It seems on nearly every excursion I make into the developing world some sort of animal, insect or even human attempts to get the best of me. In the past year I’ve been bitten by a dog in China, contracted Dengue Fever from mosquitoes in Haiti, hacked in the arm by machete-wielding thieves in Kenya and mobbed by monstrous fire ants in Zambia.
Yes, I can genuinely say that I’ve had ants in my pants; and it’s not pretty. Unfortunately, these experiences tend to bolster many an American’s perceptions about the “third world,” and make it appear a more precarious destination than it is. Perhaps the reality is that I’m simply accident prone. I had come to expect some sort of incident upon venturing this time into South America.
In reading up about Ecuador prior to my trip, I found out that there are many a species of poisonous snake that inhabit the trees and tall grass of rural areas. I immediately thought, as bite-prone as I am, a snake bite would get me this time around. Nothing quite so dramatic was to be my fate. As it happened, I awoke in the middle of an otherwise peaceful night itching all over. Crawling out of my mosquito net with my flashlight, I fumbled through my bag for my insect repellent, sprayed myself and the foam mattress where I slept.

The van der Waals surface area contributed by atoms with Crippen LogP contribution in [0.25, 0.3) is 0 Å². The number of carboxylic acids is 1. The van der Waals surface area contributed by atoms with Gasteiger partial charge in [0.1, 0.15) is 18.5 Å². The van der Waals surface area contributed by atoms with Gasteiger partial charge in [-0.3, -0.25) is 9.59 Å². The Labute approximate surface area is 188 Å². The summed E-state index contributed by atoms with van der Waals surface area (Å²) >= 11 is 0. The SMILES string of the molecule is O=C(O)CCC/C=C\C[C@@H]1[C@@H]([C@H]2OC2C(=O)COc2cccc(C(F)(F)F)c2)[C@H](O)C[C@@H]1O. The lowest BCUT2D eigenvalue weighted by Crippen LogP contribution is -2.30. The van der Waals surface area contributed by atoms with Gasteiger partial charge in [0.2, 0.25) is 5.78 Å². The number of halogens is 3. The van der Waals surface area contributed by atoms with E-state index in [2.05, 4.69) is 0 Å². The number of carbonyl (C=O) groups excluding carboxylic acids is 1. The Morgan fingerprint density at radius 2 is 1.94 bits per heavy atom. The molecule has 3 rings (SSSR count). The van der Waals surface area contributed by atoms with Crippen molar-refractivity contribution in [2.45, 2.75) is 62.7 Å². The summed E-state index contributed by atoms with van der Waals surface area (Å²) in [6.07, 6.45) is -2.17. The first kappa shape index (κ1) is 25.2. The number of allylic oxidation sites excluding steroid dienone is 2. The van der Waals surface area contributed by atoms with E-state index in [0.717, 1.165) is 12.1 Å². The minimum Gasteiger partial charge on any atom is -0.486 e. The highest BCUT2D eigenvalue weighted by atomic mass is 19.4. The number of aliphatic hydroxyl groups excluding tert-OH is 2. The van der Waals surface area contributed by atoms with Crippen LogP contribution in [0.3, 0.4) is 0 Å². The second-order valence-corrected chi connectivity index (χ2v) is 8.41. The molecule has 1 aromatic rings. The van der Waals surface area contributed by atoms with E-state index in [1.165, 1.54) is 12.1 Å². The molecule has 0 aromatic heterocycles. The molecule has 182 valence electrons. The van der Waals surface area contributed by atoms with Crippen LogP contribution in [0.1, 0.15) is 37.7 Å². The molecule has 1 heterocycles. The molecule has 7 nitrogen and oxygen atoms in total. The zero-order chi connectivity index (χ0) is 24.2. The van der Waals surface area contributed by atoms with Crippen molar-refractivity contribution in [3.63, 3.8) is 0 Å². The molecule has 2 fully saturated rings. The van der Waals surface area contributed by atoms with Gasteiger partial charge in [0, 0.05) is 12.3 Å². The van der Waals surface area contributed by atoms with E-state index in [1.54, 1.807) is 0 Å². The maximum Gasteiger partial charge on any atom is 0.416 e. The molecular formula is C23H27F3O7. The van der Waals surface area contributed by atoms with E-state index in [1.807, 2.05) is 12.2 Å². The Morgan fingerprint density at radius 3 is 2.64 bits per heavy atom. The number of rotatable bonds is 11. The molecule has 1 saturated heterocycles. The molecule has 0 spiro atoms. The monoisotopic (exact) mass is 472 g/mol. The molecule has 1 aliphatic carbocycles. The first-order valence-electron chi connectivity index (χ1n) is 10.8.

By the time I awoke the next morning I was covered in what looked like chicken pocks. Some sort of insect had made a feast of me the night before and left me scratching through the next week. In addition, I would break out in itchy, burning hives on my legs and arms daily for a couple hours before they would subside again. Upon arriving at my next portal to the world wide web I searched through the Wikipedia articles on bed bugs, bubonic plague and the various pock-producing diseases outlined in the heath-risks section of my Lonely Planet Ecuador guide.
If my wiki-diagnosis is accurate, I had fallen prey to a case of fleas-in-the-bed and a subsequent allergic reaction, common throughout much of South America. I should have guessed. After a series of anti-histamine creams and pills, where I again had to use a mixture of Spanish and sign language to communicate with the pharmacist, I seem to be doing fine. As I write this entry in Lima, almost two weeks after the incident, I’ve been hive-free for two days.
From the border, the trip continued back through the towns of Alta Vega and Mangahurquillo, where we stopped along the way further documenting the lives of Heifer project participants. Above, Maria Cacay-Merizalde and Amadeo Cayay-Rodriguez on their farm in the foothills of the Andes. Below, phone booths in the town of Alamor.
The sun was setting over the Rio Zamora on our flight from Loja to Quito, but the trip was not even half completed. We had spent just five days in Ecuador. The next day we’d have part of the day to rest in Quito before flying down to Lima in the afternoon. We’d continue our work throughout Peru for another week.
Stay tuned for Peru…
Copyright 2008 Jake Lyell Photography